Is it possible? Has crime fiction finally become – dare one say it? — respectable? The recent loss to the genre of uncrowned queen PD James was a reminder that certain novelists (such as the Baroness) had brought literary values to the field, notably psychological acuity and elegant writing, but it’s a constant complaint of disgruntled crime writers that their efforts are regarded (at best) as mere entertainment, or (at worst) as cynical exercises exploiting the darkest aspects of human nature. There is, however, one strand of the criminous discipline that is granted, whether rightly or wrongly, a certain cachet: crime writing in a foreign language, translated by one of the new breed of A-list translators. Such as, for instance, the new novel by écrivain français Antonin Varenne, here the recipient of a typically incisive rendering into English by Frank Wynne, who customarily lends an aspect of his own writing personality to his subjects — something, in fact, for which they should be grateful.
Varenne’s prize-winning Bed of Nails (2012) was something unusual, a book shot through with a truly idiosyncratic vision, while also being (refreshingly, in an increasingly bloated genre) a book that was exactly as long as it needed to be. That book’s radical shaking-up of the detective story narrative resulted in something both provocative and disturbing.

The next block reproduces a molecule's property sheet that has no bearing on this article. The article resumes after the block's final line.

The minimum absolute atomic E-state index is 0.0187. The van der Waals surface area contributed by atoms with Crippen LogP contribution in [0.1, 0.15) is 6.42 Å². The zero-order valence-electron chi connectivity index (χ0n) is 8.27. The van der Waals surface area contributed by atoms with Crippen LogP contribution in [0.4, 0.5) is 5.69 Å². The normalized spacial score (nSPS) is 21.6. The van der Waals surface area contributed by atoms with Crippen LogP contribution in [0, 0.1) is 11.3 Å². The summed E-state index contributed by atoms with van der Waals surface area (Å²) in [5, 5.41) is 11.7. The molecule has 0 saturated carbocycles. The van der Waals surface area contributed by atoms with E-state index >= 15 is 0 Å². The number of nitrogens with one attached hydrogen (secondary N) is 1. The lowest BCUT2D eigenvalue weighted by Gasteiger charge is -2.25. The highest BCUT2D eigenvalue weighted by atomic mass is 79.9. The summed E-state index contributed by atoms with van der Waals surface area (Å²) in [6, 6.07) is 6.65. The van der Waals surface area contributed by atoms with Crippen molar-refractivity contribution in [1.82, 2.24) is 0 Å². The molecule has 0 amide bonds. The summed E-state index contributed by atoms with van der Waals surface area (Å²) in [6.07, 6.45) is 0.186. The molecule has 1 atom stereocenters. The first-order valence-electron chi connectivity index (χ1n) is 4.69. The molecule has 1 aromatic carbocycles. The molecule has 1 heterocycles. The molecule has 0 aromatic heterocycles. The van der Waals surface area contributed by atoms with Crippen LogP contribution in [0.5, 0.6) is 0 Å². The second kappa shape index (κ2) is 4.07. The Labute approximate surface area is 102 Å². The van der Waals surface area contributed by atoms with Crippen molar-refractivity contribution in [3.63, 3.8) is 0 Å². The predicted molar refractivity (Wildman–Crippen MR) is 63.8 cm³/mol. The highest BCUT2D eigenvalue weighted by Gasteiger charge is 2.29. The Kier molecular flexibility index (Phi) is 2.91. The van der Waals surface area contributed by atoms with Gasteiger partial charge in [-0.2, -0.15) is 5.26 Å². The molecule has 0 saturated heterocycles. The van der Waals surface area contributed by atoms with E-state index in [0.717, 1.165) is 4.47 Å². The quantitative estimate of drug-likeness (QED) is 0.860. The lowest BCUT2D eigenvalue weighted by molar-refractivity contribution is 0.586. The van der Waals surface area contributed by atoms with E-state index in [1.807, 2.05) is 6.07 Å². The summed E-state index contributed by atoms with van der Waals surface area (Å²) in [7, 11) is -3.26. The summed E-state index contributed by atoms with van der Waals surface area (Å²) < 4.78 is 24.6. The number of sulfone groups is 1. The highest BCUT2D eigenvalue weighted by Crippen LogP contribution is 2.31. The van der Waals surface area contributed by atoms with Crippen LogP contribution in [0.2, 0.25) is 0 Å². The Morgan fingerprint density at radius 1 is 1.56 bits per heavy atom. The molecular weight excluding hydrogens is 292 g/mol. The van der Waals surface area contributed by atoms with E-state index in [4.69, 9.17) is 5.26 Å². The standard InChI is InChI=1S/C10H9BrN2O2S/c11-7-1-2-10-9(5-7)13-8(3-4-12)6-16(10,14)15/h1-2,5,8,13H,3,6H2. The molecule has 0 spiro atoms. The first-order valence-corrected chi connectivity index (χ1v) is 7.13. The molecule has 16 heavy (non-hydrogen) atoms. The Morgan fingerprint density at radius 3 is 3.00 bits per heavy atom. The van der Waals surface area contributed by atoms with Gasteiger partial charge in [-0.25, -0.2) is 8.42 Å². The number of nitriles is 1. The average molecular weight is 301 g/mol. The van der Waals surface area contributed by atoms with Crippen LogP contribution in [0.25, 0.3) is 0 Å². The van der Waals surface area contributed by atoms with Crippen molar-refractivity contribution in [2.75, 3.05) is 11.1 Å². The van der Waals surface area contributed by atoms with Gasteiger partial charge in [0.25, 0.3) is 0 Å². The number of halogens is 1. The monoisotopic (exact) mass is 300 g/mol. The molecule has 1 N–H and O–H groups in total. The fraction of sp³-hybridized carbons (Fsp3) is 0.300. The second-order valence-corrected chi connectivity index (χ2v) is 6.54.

The new book, Loser’s Corner, is, if anything, even more grittily impressive, with Varenne utilising the experiences of his own father in the French-Algerian war. George ‘The Wall’ Crozat is a boxer with an impressive tally of knockout wins, but he has not parlayed his success into financial security, and is scrabbling around for money. He opts for a radical career change, working as a policeman, but his real concern is an obsessive sampling of the wares of a variety of prostitutes. Then a bouncer makes him a murky offer he is unable to decline – one that will channel his former professional skills, and which will also be a way (as he sees it) of self-recompense for being ‘a punchbag to everyone in the city for the past thirty years’. But the luckless Crozat is soon knee-deep in a nasty and violent web of intrigue with tendrils that extend into France’s murky colonial past.
Like its predecessor, this is uncompromising fare reminiscent in tone of the bleak Gallic nihilism to be found in such dark television shows as Braquo. And apart from the authoritative storytelling, there is the added value of the socio-political elements woven into the narrative. And these elements are not there simply to give a specious respectability to a brutal tale — they are part of its warp and weft. This is another forceful entry from M. Varenne.
by Antonin Varenne, translated by Frank Wynne
MacLehose Press, £18.99
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